Mass in the Snowy High Country
A LARGE shovel greets Fr Peter Miller at the door of the aptly named Our Lady of the Snow Church in the Perisher Valley.
It’s another mid-winter weekend where he negotiates a large dump of snow which often covers the building’s entrance.
Naturally it can be very slippery in the winter months.
The Perisher Church is just one place of worship for Catholics in the Kosciusko High Country. The St Mary MacKillop Chapel (Pope St John Paul II Ecumenical Centre) at Thredbo also caters for snow and high country enthusiasts on the Eastern side of the mountain range.
The local priest, Fr Miller, is based at Jindabyne.
It has been his home for the past 21 years and is a long way from where he grew up on the wide-open plains of Ungarie.
For someone who is not overly fond of the cold elements, Fr Miller, sure does embrace his unique ministry.
“I always a bit early so as to prepare for Mass and the first thing I do is turn the electric heaters on,” he said.
“They take a while to warm up but naturally they make it a lot more bearable in the winter months.”
Once the heaters are on, Fr Miller also sounds the very audible electric Church bells.
They are a most prominent within both villages and the high decibels are required to remind those in the distance on the slopes that the Eucharist is being offered.
On snowboards and skis
Parishioners in the ‘Snowys’ are a very transient community.
There is virtually a different congregation each weekend owing to the strong ski tourist factor.
They can be seen arriving on foot, some by snowboard or by skis, while in the lead-up to Mass, children can be seen playfully throwing snow at each other.
Fr Miller, also looks after four other churches including St Columbkille’s at Jindabyne, St Joseph’s Berridale, St Thomas Moonbah (1893) and Our Lady Star of the Sea Dalgety (1878).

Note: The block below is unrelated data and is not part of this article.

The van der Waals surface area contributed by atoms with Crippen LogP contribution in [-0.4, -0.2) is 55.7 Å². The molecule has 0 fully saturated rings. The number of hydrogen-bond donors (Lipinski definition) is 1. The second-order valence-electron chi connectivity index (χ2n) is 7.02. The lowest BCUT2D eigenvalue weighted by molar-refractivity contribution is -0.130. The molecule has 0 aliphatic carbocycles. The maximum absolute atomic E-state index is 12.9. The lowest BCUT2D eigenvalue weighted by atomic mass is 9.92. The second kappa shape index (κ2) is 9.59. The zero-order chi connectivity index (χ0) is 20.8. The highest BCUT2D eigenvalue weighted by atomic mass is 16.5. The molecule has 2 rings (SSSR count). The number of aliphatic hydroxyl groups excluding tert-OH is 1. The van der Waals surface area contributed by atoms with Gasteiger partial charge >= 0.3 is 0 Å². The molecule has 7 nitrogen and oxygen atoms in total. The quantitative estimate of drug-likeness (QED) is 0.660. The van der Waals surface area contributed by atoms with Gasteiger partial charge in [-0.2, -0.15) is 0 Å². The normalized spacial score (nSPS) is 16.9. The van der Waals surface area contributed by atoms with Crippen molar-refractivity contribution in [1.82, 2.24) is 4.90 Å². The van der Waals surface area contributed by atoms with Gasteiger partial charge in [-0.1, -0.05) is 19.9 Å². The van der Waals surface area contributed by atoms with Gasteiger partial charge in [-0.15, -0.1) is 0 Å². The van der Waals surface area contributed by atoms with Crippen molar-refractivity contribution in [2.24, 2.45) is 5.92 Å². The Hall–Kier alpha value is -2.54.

These churches occasionally see snow, while the reality of black ice on the road at other times, means the high country priest makes his way around in a four-wheel drive.
“Every so often when a blizzard hits it means the road closures are in-force and you can’t get through,” he said.
Aside from being mindful of kangaroos and wombats in his way, Fr Miller, is sometimes confronted by having to share the road with the occasional deer or wild brumby.
As part of his ministry in the high country, he also visits the Cooma prison as its Catholic chaplain.
“I enjoy visiting the gaol because it is a different aspect of ministry and one that can be very rewarding,” he said.
Further down the mountain, Cooma also attracts the white stuff occasionally and is a major hub for the snow and high country crowd.
It means that parish priest, Fr Mick MacAndrew, and his assistant, Fr James Onoga, also ‘say Mass in the Snow’, particularly at Cooma, Adaminaby, Bombala and Nimmitabel.
To see Mass times for the High Country parishes and missions of Cooma and Jindabyne go to http://cgcatholic.org.au/parishes-and-mass-times/
Our Lady of the Snow: Pray for us!
The Snowy High Country Mass Centres
St Columbkille’s, 24 Kosciusko Rd, Jindabyne
Sun 8-8.25am Reconciliation and on request at other times
John Paul II Ecumenical Centre/ Mary MacKillop Chapel, Crackenback Drive, Thredbo
St Joseph’s, Cnr Mary and Oliver Streets, Berridale
1st, 2nd, 3rd & 4th Sun 10:30am
Our Lady Star of the Sea, Cooma Street, Dalgety
5th Sun 10:30am
St Thomas, Barry Way, Moonbah
Please phone presbytery for summer Mass times
Our Lady of the Snow, Kosciusko Road, Perisher
5pm every Sunday starting at the long weekend in June, continuing to the end of the long weekend in October